Turning now to FIGS. 3 and 4, it can be seen that the wear sensor 80 is operatively associated with a plurality of discrete wear sensor rods 81 which extend upwardly inside individual bristles 24 in the toothbrush head portion 23.

In operation, the user would activate the electronic control unit 12 by turning the on-off switch 90 to the "on" position to energize the control unit 12. The user would then hit the time set button 41 which would begin counting the elapsed time once the motion sensor 60 detects motion being transmitted through the bristles 24. The timer 40 would continue to run until such time as a predetermined period of brushing motion had elapsed such as three minutes, at which point the LED light 43 would be turned on to indicate that the desired minimum brushing duration had been achieved. Then when the user finishes brushing they would hit the reset button 42 to extinguish the LED indicator 43 and return the timer 40 to the null position until the user is ready to time his or her next brushing.

Again referring to FIGS. 2 through 4, it can be seen that the alarm 50 is operatively associated with both the wear sensor 80 and the pressure sensor 70 such that when the pressure sensor 70 detects an excessive downward pressure being exerted on the bristles 24, the alarm 50 will produce an intermittent signal indicating that condition until the downward pressure returns to acceptable levels. Furthermore, as shown in FIG. 4, when the bristles 24 have been worn down from repeated usage to expose the top of one or more of the wear sensor rods 81, the alarm 50 will be activated to generate a continuous alarm signal to notify the user that it is time to replace the toothbrush construction 10.

Although only an exemplary embodiment of the invention has been described in detail above, those skilled in the art will readily appreciate that many modifications are possible without materially departing from the novel teachings and advantages of this invention. Accordingly, all such modifications are intended to be included within the scope of this invention as defined in the following claims.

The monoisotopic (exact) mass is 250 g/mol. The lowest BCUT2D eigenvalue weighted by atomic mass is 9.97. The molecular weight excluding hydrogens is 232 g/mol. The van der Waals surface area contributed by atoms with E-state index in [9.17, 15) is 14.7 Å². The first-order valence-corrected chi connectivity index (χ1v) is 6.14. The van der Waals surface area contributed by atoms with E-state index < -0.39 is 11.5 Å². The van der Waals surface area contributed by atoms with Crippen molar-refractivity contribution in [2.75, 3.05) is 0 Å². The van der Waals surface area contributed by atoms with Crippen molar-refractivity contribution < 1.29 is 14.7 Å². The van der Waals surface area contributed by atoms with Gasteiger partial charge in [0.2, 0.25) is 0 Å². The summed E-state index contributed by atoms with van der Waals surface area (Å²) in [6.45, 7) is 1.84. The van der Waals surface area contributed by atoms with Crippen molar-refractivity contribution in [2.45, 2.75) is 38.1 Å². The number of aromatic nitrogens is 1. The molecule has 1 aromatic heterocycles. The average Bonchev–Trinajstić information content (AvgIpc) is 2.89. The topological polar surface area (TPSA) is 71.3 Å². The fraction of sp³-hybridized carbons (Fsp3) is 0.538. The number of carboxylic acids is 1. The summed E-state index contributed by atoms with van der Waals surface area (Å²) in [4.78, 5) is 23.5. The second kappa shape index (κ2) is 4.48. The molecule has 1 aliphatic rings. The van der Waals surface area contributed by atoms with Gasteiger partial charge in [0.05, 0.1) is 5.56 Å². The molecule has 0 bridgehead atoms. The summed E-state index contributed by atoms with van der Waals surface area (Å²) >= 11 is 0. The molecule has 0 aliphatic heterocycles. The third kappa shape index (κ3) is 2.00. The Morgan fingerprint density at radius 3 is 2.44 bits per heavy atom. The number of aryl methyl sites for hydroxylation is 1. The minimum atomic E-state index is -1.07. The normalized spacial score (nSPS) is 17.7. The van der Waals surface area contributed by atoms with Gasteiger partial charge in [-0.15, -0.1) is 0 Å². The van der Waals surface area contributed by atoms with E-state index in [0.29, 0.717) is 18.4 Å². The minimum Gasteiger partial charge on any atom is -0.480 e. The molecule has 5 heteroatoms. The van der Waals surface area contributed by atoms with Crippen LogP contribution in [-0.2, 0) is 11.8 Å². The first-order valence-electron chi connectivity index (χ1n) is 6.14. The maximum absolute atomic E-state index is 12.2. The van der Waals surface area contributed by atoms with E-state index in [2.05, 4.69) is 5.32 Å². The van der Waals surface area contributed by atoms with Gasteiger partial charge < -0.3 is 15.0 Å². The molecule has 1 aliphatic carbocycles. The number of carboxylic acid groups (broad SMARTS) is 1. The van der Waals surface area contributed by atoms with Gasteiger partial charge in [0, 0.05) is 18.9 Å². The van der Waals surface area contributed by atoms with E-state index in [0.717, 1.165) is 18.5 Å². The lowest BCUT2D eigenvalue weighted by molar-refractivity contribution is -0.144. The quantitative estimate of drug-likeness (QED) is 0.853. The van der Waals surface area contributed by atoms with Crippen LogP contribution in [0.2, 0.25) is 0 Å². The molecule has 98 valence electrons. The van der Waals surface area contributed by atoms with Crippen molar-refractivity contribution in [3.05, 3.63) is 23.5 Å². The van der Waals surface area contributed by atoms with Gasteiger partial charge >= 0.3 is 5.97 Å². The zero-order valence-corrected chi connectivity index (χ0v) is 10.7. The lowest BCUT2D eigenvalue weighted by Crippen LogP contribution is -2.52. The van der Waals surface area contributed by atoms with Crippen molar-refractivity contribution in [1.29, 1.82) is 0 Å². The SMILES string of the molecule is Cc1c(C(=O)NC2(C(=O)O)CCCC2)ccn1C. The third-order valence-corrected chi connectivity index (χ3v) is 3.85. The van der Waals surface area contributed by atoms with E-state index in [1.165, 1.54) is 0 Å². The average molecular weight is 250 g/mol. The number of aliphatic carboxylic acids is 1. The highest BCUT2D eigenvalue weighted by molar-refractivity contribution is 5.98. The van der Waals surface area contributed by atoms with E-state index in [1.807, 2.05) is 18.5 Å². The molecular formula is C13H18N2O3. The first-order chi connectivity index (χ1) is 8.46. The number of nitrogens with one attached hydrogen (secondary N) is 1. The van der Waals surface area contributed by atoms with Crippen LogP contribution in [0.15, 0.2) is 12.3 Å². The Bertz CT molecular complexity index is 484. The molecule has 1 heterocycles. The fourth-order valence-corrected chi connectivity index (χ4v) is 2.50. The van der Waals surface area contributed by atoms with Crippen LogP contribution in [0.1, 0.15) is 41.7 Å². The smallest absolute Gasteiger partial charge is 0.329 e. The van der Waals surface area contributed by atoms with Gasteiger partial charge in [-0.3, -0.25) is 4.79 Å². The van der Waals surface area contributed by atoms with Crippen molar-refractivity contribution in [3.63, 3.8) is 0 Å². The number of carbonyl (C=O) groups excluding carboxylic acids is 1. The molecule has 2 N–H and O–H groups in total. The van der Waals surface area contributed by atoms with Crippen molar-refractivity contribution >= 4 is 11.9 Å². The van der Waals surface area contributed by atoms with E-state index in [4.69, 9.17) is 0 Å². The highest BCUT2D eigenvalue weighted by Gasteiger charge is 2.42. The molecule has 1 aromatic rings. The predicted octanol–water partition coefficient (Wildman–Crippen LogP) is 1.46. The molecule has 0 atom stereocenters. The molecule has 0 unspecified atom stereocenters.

Having thereby described the subject matter of the present invention, it should be apparent that many substitutions, modifications, and variations of the invention are possible in light of the above teachings. It is therefore to be understood that the invention as taught and described herein is only to be limited to the extent of the breadth and scope of the appended claims.

Patent Citations
Cited PatentFiling datePublication dateApplicantTitle
US4802255 *Aug 10, 1987Feb 7, 1989Gillette Canada Inc.Novel brush filaments
US5331707 *Jan 26, 1993Jul 26, 1994Joseph IrizarryPressure alarm toothbrush assembly
US5355544 *Mar 22, 1994Oct 18, 1994The Procter & Gamble CompanyForce-indicating toothbrush using magnetic latching
US5438726 *May 9, 1994Aug 8, 1995Leite; Francisca P.Tooth cleaning system with timer and signaling means
US5673451 *Jul 6, 1995Oct 7, 1997Moore; James R.Instructional toothbrush